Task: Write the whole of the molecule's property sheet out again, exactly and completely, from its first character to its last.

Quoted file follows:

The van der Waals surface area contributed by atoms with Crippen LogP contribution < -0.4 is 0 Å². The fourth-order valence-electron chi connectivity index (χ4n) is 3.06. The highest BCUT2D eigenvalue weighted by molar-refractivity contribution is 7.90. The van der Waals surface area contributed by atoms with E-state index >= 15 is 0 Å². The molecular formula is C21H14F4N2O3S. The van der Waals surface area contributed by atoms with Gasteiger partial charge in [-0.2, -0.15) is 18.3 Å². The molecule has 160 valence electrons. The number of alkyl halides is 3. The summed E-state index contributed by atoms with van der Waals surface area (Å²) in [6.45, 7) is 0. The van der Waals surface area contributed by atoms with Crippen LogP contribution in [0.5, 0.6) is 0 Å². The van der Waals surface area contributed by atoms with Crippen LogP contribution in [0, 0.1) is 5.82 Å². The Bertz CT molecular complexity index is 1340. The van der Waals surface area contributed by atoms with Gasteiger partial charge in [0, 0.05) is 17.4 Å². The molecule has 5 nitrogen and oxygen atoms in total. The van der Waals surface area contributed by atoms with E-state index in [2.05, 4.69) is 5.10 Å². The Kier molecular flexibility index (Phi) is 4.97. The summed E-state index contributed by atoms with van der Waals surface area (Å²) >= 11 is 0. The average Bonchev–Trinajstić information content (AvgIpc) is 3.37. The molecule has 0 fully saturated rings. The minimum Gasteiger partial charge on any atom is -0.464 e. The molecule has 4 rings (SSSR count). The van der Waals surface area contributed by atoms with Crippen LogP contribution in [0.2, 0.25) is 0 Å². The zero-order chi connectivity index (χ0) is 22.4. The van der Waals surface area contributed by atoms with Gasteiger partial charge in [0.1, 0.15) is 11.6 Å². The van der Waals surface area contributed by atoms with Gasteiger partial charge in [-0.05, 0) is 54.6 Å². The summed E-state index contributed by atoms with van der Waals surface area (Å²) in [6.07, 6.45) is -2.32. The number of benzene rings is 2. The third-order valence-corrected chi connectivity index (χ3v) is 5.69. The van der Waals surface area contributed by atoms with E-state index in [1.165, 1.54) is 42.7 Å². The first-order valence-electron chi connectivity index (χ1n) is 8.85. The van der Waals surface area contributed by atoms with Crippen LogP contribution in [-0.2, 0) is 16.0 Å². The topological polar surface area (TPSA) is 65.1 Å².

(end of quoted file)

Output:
The van der Waals surface area contributed by atoms with Crippen LogP contribution < -0.4 is 0 Å². The fourth-order valence-electron chi connectivity index (χ4n) is 3.06. The highest BCUT2D eigenvalue weighted by molar-refractivity contribution is 7.90. The van der Waals surface area contributed by atoms with E-state index >= 15 is 0 Å². The molecular formula is C21H14F4N2O3S. The van der Waals surface area contributed by atoms with Gasteiger partial charge in [-0.2, -0.15) is 18.3 Å². The molecule has 160 valence electrons. The number of alkyl halides is 3. The summed E-state index contributed by atoms with van der Waals surface area (Å²) in [6.45, 7) is 0. The van der Waals surface area contributed by atoms with Crippen LogP contribution in [0.5, 0.6) is 0 Å². The van der Waals surface area contributed by atoms with Crippen LogP contribution in [0, 0.1) is 5.82 Å². The Bertz CT molecular complexity index is 1340. The van der Waals surface area contributed by atoms with Gasteiger partial charge in [0, 0.05) is 17.4 Å². The molecule has 5 nitrogen and oxygen atoms in total. The van der Waals surface area contributed by atoms with E-state index in [2.05, 4.69) is 5.10 Å². The Kier molecular flexibility index (Phi) is 4.97. The summed E-state index contributed by atoms with van der Waals surface area (Å²) >= 11 is 0. The average Bonchev–Trinajstić information content (AvgIpc) is 3.37. The molecule has 0 fully saturated rings. The minimum Gasteiger partial charge on any atom is -0.464 e. The molecule has 4 rings (SSSR count). The van der Waals surface area contributed by atoms with Crippen LogP contribution in [0.2, 0.25) is 0 Å². The zero-order chi connectivity index (χ0) is 22.4. The van der Waals surface area contributed by atoms with Gasteiger partial charge in [0.1, 0.15) is 11.6 Å². The van der Waals surface area contributed by atoms with Gasteiger partial charge in [-0.05, 0) is 54.6 Å². The summed E-state index contributed by atoms with van der Waals surface area (Å²) in [6.07, 6.45) is -2.32. The number of benzene rings is 2. The third-order valence-corrected chi connectivity index (χ3v) is 5.69. The van der Waals surface area contributed by atoms with E-state index in [1.165, 1.54) is 42.7 Å². The first-order valence-electron chi connectivity index (χ1n) is 8.85. The van der Waals surface area contributed by atoms with Crippen LogP contribution in [-0.2, 0) is 16.0 Å². The topological polar surface area (TPSA) is 65.1 Å².